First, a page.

This Cape Town teacher is determined to make a difference at his struggling school: ‘You can’t teach starving children’

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Dillon Henwood is changing the course of his school one good deed at a time. (Photo: Supplied)
Dillon Henwood is changing the course of his school one good deed at a time. (Photo: Supplied)

He was the one meant to be doing the teaching but it was his learners who taught him a lesson he’ll never forget: that his job is about far more than just being in the classroom. Horrified at the daily hardships his students faced, Dillon Henwood decided to take matters into his own hands to help them – with incredible results.

When he was offered a job at the school, Dillon turned it down at first. Driving to the interview alone was enough to give him cold feet about teaching at Elnor Primary School in Elsies River, Cape Town.

“My GPS directed me through all the dangerous parts of the area,” Dillon recalls. “Gangsters in the street threw beer bottles at my car. To say it was a shock to my system would be an understatement.

“Everything was so dilapidated and timeworn. I knew that poverty stricken areas existed, but I’d never experienced it first hand at such an extreme level.”

Out of concern for his safety, he turned down the opportunity to become a teacher at the school. But he was soon filled with guilt.

Days later he reapplied for the post and today he’s glad he did. Since joining the school in January 2019, Dillon’s life has been enriched by seeing the difference he’s able to make in his learners’ lives.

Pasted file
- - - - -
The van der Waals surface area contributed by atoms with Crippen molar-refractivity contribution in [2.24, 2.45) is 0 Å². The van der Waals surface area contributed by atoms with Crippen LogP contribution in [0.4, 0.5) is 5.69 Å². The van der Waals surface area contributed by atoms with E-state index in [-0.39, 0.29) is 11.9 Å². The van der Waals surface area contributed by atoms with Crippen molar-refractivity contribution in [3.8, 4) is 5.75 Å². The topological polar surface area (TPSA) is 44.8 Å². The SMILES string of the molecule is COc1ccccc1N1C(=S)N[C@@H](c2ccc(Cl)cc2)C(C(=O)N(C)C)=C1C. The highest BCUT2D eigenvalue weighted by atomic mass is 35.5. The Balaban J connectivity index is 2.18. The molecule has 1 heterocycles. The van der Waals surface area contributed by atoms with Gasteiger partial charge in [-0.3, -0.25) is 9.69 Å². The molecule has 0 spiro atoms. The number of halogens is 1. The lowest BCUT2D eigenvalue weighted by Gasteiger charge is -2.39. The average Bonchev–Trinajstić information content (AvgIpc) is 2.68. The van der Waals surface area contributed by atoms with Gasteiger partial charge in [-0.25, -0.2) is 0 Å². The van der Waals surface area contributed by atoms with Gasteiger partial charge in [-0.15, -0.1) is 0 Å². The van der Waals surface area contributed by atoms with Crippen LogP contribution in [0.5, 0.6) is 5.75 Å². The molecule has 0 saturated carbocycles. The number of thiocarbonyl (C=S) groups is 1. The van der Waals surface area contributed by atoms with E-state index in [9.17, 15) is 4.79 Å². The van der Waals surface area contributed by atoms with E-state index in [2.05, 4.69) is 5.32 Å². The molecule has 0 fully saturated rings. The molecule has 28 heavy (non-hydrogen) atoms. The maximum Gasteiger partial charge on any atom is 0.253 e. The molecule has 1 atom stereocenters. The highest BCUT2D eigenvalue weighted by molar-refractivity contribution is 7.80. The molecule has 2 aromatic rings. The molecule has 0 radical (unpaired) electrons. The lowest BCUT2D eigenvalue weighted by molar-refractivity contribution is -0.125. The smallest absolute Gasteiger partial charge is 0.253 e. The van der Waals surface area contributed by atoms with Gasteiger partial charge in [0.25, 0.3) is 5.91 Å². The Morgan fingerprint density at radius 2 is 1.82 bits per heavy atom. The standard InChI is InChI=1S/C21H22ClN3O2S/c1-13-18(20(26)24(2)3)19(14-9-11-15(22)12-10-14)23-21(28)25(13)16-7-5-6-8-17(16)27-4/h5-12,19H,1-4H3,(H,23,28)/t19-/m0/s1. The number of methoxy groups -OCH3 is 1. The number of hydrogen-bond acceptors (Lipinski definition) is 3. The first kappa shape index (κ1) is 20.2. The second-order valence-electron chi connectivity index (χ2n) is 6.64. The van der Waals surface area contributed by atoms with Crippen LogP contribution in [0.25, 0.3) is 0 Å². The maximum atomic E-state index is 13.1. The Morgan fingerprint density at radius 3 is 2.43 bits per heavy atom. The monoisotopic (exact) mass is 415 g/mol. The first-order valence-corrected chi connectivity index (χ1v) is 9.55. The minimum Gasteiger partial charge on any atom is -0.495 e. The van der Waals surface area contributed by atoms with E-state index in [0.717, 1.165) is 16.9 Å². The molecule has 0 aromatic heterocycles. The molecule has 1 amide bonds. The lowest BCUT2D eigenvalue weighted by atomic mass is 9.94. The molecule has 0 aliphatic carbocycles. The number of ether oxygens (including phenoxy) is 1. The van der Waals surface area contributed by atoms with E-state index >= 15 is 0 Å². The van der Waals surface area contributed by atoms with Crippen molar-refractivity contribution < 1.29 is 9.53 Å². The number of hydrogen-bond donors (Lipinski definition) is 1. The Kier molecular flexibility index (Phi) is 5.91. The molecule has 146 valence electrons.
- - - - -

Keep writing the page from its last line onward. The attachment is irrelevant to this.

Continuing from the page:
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Dillon cleans a field at the school. (Photo: Supplied)

Within the past two years the 25-year-old has served nearly 78 000 meals, donated uniforms and stationery and has started a psychological support programme at the school.

“Considering the many social ills within the community such as violence and child and substance abuse, we’ve brought in two social workers and a counsellor to work with some of the kids.

“Addressing social needs is also important to me as these factors greatly affect a child on a personal level and hamper their ability to learn.”

Ensuring his students receive the best education possible is something Dillon is passionate about.

It all started when an 11-year-old pupil stole money from Dillon’s wallet and a few of the other kids’ lunches.

As punishment, the boy had to sit in Dillon’s classroom for detention. But instead of scolding the boy, he calmly asked him what he needed the money for.

“He told me there was no food at home for him and his younger brother,” Dillon recalls.

“He later explained that his parents had abandoned them three years prior to the incident and he’d been fending for himself ever since.

“He built a shack in someone’s backyard and lives there with his little brother.”

Dillon told the young boy he’d provide food for him and his sibling if he promised to stop stealing from others.